Adams included the single on his next album, Waking Up the Neighbours. He followed up the release with a 19-month tour that started in Mannheim, Germany. He went on to play in 25 different countries and sold 10 million copies worldwide. Adams won over audiences across the globe, even in non-English-speaking countries. "Turkey was a bit of a shock, " manager Bruce Allen told Larry LeBlanc in Billboard. "It was the first foreign stadium show in Istanbululy 28, 1992. To see the audience sing every word, every single word, was unbelievable."
On January 16, 1994, Adams made his mark again as the first Western musician to perform in Vietnam since 1971. His much publicized Ho Chi Minh City (formerly Saigon) concert started out a little rough. Guards controlled the crowd with electric cattle prods and the only exit was locked during the show so no one could enter or leave. "For the first half of the show, everyone was glued to their seats," Adams recalled to Melina Gerosa in Entertainment Weekly. "By the end, it was like a regular concert."
Evolved into Film Composer
The 1990s also brought the film soundtrack phase of Bryan Adams's career. In 1993, he recorded "All for Love," with Rod Stewart and Sting, for The Three Musketeers soundtrack. Two years later, he contributed the hit "Have You Ever Really Loved a Woman?" to the soundtrack for Don Juan DeMarco. And in 1996, his song "Star" appeared on the Jack soundtrack, and "I Finally Found Someone" (with Barbra Streisand) was released on The Mirror Has Two Faces soundtrack.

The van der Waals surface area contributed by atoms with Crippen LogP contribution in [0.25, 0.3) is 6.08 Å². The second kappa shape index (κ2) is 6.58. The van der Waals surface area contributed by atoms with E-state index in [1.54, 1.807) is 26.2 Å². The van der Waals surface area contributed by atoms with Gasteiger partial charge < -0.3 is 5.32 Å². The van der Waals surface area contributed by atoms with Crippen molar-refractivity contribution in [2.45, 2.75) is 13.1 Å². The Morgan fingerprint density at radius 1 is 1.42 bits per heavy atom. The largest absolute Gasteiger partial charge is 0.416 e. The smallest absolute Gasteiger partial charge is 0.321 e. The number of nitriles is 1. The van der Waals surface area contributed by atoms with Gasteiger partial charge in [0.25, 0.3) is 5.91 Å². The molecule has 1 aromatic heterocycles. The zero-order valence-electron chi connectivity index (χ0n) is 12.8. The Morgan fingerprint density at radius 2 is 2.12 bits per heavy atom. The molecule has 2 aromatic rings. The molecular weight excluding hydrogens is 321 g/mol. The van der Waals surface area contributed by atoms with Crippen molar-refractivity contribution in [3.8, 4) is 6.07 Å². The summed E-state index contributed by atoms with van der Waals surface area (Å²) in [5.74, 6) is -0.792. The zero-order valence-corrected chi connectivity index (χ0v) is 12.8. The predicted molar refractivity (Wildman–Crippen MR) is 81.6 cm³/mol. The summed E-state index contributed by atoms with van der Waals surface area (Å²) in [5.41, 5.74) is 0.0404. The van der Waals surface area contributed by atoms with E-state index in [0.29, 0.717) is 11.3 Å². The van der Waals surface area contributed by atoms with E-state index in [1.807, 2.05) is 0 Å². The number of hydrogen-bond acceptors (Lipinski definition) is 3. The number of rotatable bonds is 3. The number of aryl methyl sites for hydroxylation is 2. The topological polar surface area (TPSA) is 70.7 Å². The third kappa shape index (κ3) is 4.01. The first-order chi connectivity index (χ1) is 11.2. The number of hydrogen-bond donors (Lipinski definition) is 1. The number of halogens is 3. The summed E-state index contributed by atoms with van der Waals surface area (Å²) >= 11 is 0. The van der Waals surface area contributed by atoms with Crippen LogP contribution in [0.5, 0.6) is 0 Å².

In an interview with Chris Willman from Entertainment Weekly, Adams didn't shrink at the reference to his growing relationship with the movie industry. "I'm not afraid of being thought of as someone who is associated with film music," said Adams. "If it's a good song, what does it matter?"
After five years, Bryan Adams made a comeback on the rock n' roll scene in 1996 with the album 18 'Til I Die. Peter Castro described the album in People as "a mixture of juiced-up, guitar-giddy rockers and soft ballads, all of which feature Adams's trademark rasp. " After exploring different musical topics, styles, and venues, Bryan Adams returned to his roots as a rock n' roll rebel, and decided he didn't want to grow up after all.
Bryan Adams, A&M, 1980.
You Want It, You Got It, A&M, 1982.
Cuts Like A Knife, A&M, 1983.
Reckless, A&M, 1985.
Into the Fire, A&M, 1987.
Waking Up the Neighbours, A&M, 1991.
So Far So Good, A&M, 1993.
Live! Live! Live!, A&M, 1995.
18 Til I Die, A&M Records, 1996.
Soundtracks; with others
A Night in Heaven, 1983.
Robin Hood: Prince of Thieves, Morgan Creek Records, 1991.
The Three Musketeers, Hollywood Records, 1993.
Don Juan DeMarco, A&M, 1995.
Jack, Warner Bros. Records, 1996.
The Mirror Has Two Faces, Columbia, 1996.
Rainbow Warriors, 1987.
Rock for Amnesty, 1987.
A Very Special Christmas, 1987.
Rees, Dafydd, and Luke Crampton, Rock Movers & Shakers, Billboard Books/ABC-CLIO, 1991.
Billboard, September 14, 1991; November 14, 1992; February 6, 1993; February 5, 1994.
Canadian Composer, Winter 1991.
Entertainment Weekly, December 24, 1993; February 4, 1994; February 23, 1996; November 29, 1996.
Maclean's, August 5, 1985; June 10, 1996; June 24, 1996.
People, June 10, 1996.
Rolling Stone, April 28, 1983; December 19, 1985; September 10, 1987; March 10, 1994; March 28, 1995.
Saturday Night, November 1992.
Seventeen, August 1987.